Kentucky weigh stations struggle to stay open
The weigh station on the southbound side of I-75 near London is one of fourteen weigh stations in the state.
In September, 40,000 trucks rolled past the scales, but vehicle enforcement inspectors were only able to check 250 trucks. "So that's a lot of trucks we are missing," explained Kentucky State Police Sgt. Jason Morris.
Currently, weigh stations in Kentucky are only open 29 percent of the time, in a 24-7 trucking industry. "Right now, because of manpower issues, we have so few inspectors at each installation that we're only able to keep them open so much time under the 24-hour day," Morris said. The time open averages out to be about 14 days out of the month.
"They need to be open. The scale houses need to be open," commercial truck driver Gary Thornbury said.
Thornbury drives his truck through Kentucky three times a week. "Everybody needs to be spot-checked. That's the only way to weed out the bad drivers."
He's been trucking for 30 years and he's noticed the scales he passes in Kentucky aren't usually open, but he didn't realize it was this bad.
"It really surprises me that you say only 29 percent of the time. What's the purpose of having them if you aren't going to have them open?" he asked.
"It's something we are attacking head on," said Transportation Cabinet Commissioner John-Mark Hack. "The number of commercial vehicle enforcement officers are at historically low levels," he explained.
That issue, Hack said, causes a ripple effect. The scales are closed more, public safety is at risk, and money for Kentucky is flying out the window.
"It's safe to say it's in the millions of dollars on an annual basis and it's certainly sufficient enough to take a hard look at the hours of operation."
If the weigh stations are closed, the state isn't collecting fines and taxes from non-compliant trucks. "The taxes that they pay go directly to the construction of roads and bridges," Hack said.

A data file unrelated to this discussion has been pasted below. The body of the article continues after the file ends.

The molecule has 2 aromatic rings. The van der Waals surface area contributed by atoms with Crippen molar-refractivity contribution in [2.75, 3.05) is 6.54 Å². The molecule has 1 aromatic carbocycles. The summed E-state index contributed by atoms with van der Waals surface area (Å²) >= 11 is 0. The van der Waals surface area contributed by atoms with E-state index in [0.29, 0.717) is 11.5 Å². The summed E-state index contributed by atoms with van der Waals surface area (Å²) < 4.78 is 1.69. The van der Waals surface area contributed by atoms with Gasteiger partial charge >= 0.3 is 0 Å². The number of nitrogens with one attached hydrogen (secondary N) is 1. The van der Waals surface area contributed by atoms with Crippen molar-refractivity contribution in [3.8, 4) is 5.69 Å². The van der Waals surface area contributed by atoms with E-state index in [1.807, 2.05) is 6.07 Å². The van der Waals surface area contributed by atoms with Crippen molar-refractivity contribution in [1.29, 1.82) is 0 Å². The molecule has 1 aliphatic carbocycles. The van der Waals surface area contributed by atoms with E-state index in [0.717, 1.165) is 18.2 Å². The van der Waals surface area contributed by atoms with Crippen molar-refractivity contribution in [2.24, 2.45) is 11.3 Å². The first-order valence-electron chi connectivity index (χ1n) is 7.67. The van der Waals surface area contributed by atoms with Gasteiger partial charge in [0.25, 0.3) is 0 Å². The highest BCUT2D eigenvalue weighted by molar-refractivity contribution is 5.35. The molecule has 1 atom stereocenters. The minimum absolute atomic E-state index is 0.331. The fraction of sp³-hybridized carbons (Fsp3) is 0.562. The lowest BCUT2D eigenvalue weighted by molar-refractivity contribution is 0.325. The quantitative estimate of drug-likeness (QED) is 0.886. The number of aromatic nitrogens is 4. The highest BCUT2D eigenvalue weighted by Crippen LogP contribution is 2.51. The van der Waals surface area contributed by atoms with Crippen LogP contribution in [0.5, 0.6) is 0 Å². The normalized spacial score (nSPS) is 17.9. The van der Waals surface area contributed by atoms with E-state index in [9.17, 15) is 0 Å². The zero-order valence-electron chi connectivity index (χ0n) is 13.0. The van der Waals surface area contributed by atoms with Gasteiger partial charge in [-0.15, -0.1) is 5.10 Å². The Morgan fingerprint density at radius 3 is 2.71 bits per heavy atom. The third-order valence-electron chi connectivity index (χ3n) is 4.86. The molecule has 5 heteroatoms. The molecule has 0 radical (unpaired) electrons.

That's if they are paying their taxes. State officials said many trucks avoid weigh stations. "They pattern us. They know when we're out," said Sgt. Morris. "They know when the scale facilities are open so they know when they can bypass."
Technology is trying to compensate for the manpower loss. The Kentucky Automated Truck Screening System scans all the needed numbers when a truck comes through the weigh station. But the system misreads the numbers and letters, a lot. And inspectors have to manually punch in the correct numbers. "Because we only have a few inspectors at this location (London), we're unable to make sure we are catching all of these," Sgt Morris said.
The state is working to hire more vehicle enforcement inspectors. They want to hire 25 this year, and 25 more early in 2017. The pay for an inspector is less than a vehicle enforcement officer and a trooper.
Kentucky Trucking Association released a statement on hiring more vehicle enforcement inspectors:
"As chairman of the Kentucky Trucking Association and on behalf of the association, we commend Commissioner Hack and Commissioner Sanders on their efforts to insure all motor carriers are complying with the regulations for interstate commerce. We are confident the addition of commercial motors vehicle officers will not only insure motor carriers using Kentucky highways pay their fair share but also provide the citizens of Kentucky the confidence that their highways are safe."